W3C home > Mailing lists > Public > site-comments@w3.org > August 2009

Re: compression of HTML would save a lot of money

From: Laurence Parry <greenreaper@hotmail.com>
Date: Wed, 12 Aug 2009 20:18:31 +0000
To: <site-comments@w3.org>
Message-Id: <BLU102-DS6361A6D55EE081409A49DA5040@phx.gbl>
I'm a little late to this discussion, but I was actually going to make  
the same suggestion before I saw this thread.

> From what I know of W3C (which is a reasonable amount), I am
> certain this will consume valuable time, and do not expect it to save
> any money ...

Bandwidth is fairly cheap nowadays. Server load might decrease thanks  
to reduced connection durations and fewer retransmissions, but it  
might also increase due to the burden of compression (though use of a  
good reverse-proxy/web accelerator cache like Squid or Varnish can  
largely solve this problem, and reduce load on the main servers at the  
same time).

However, there is also the time of site readers to consider. If it  
takes X seconds for a web professional to download a page, that's X  
seconds that they could use more productively. Cutting that in half -  
along with reducing the number of packets in the net by the same  
amount - seems like a good deal. Perhaps this is worth mentioning if  
the issue of budgets arises . . .

Several W3C specifications are large, and not easy to download over a  
mobile or low-bandwidth device. Consider, for example, the draft HTML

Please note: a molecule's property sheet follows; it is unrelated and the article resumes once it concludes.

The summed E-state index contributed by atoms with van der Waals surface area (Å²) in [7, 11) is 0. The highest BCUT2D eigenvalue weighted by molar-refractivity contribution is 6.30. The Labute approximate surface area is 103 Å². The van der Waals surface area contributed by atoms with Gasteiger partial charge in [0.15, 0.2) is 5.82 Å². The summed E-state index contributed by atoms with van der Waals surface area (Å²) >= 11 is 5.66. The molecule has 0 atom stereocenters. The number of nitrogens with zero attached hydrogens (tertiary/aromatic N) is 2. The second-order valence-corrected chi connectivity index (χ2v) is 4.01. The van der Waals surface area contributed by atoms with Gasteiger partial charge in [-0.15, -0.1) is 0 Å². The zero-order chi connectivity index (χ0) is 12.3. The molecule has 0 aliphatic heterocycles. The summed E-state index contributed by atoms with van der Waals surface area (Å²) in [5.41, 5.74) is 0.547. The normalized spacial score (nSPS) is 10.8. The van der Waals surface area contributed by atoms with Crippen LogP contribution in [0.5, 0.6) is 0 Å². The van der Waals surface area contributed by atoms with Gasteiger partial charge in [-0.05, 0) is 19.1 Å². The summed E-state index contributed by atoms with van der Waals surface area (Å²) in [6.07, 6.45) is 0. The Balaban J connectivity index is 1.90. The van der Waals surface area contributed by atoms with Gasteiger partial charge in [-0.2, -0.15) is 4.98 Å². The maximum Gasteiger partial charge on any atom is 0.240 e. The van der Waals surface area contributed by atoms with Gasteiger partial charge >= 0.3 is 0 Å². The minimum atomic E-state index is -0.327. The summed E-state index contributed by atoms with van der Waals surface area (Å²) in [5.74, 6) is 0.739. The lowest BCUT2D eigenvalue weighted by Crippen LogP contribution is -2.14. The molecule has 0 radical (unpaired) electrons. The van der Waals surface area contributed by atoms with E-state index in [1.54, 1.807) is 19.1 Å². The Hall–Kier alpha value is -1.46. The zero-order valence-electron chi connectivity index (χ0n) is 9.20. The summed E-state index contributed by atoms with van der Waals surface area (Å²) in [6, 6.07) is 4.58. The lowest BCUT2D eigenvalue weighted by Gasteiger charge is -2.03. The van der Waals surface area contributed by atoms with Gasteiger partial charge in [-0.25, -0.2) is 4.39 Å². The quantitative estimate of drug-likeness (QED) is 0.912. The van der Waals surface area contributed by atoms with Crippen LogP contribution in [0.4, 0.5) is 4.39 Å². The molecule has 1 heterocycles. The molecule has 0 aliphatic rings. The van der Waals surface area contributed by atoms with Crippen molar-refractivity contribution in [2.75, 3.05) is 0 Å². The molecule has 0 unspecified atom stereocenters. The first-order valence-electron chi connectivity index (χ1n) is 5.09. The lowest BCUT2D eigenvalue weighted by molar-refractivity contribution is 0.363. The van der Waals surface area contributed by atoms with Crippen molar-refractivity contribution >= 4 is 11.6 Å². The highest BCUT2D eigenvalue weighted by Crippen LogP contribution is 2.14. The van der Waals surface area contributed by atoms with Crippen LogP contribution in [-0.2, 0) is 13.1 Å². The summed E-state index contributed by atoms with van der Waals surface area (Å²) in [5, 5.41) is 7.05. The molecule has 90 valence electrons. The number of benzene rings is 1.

5 spec, which is 4Mb uncompressed, but a svelte 680kb compressed:
Admittedly that has a paged option, but it's not the one that comes up  
when you search for it.

> I think if it is reasonably easy it is worth doing as part of  
> showing how
> to make the web better for the world ...

Honestly, W3C would merely be catching up to standards already in  
widespread use. It's been over ten years since the RFC specifying HTTP  
compression went out. All top-10 websites use it, and have for some  
time. As for user-agent support, Lynx implemented gzip in 1997;  
multiplatform graphical browsers have supported it well for at least  
the last five years. And bear in mind that gzipped content is only  
served to those agents that request it.

Both Google (http://code.google.com/speed/articles/) and Yahoo (http://developer.yahoo.com/performance/rules.html#gzip 
) have been pushing gzip as a standard means of improving the  
performance of the web. If W3C isn't going to lead, it should at least  

Implementing gzip is easy - in its simplest form, it's a matter of  
loading/compiling in mod_deflate and adding one line in a config file,  
like this:
AddOutputFilterByType DEFLATE text/html text/plain text/xml text/css  

Gzip can be enabled selectively for certain directories, which may be  
useful if there are critical services that cannot be safely  
compressed. However, I suspect there will be few (if any) situations  
in which this is necessary.

Laurence "GreenReaper" Parry
http://greenreaper.co.uk/ - http://wikifur.com/
"Eternity lies ahead of us, and behind. Have you drunk your fill?"
Received on Thursday, 13 August 2009 03:47:40 UTC

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